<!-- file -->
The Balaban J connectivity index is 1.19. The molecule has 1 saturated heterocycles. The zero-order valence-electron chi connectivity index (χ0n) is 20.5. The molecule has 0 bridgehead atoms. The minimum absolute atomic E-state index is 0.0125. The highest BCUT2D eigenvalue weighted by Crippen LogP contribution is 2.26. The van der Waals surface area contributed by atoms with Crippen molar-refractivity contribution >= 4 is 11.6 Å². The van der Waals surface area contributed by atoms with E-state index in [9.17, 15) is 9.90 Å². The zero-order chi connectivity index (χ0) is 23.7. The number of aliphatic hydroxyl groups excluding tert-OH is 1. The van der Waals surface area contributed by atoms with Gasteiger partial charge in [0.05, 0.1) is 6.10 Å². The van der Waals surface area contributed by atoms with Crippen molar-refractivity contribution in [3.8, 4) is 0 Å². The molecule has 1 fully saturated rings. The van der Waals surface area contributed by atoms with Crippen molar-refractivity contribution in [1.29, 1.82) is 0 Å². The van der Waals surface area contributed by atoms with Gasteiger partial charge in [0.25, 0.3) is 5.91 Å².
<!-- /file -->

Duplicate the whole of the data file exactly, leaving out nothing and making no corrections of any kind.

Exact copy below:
The Balaban J connectivity index is 1.19. The molecule has 1 saturated heterocycles. The zero-order valence-electron chi connectivity index (χ0n) is 20.5. The molecule has 0 bridgehead atoms. The minimum absolute atomic E-state index is 0.0125. The highest BCUT2D eigenvalue weighted by Crippen LogP contribution is 2.26. The van der Waals surface area contributed by atoms with Crippen molar-refractivity contribution >= 4 is 11.6 Å². The van der Waals surface area contributed by atoms with E-state index in [9.17, 15) is 9.90 Å². The zero-order chi connectivity index (χ0) is 23.7. The number of aliphatic hydroxyl groups excluding tert-OH is 1. The van der Waals surface area contributed by atoms with Gasteiger partial charge in [0.05, 0.1) is 6.10 Å². The van der Waals surface area contributed by atoms with Crippen molar-refractivity contribution in [3.8, 4) is 0 Å². The molecule has 1 fully saturated rings. The van der Waals surface area contributed by atoms with Crippen molar-refractivity contribution in [1.29, 1.82) is 0 Å². The van der Waals surface area contributed by atoms with Gasteiger partial charge in [0.25, 0.3) is 5.91 Å².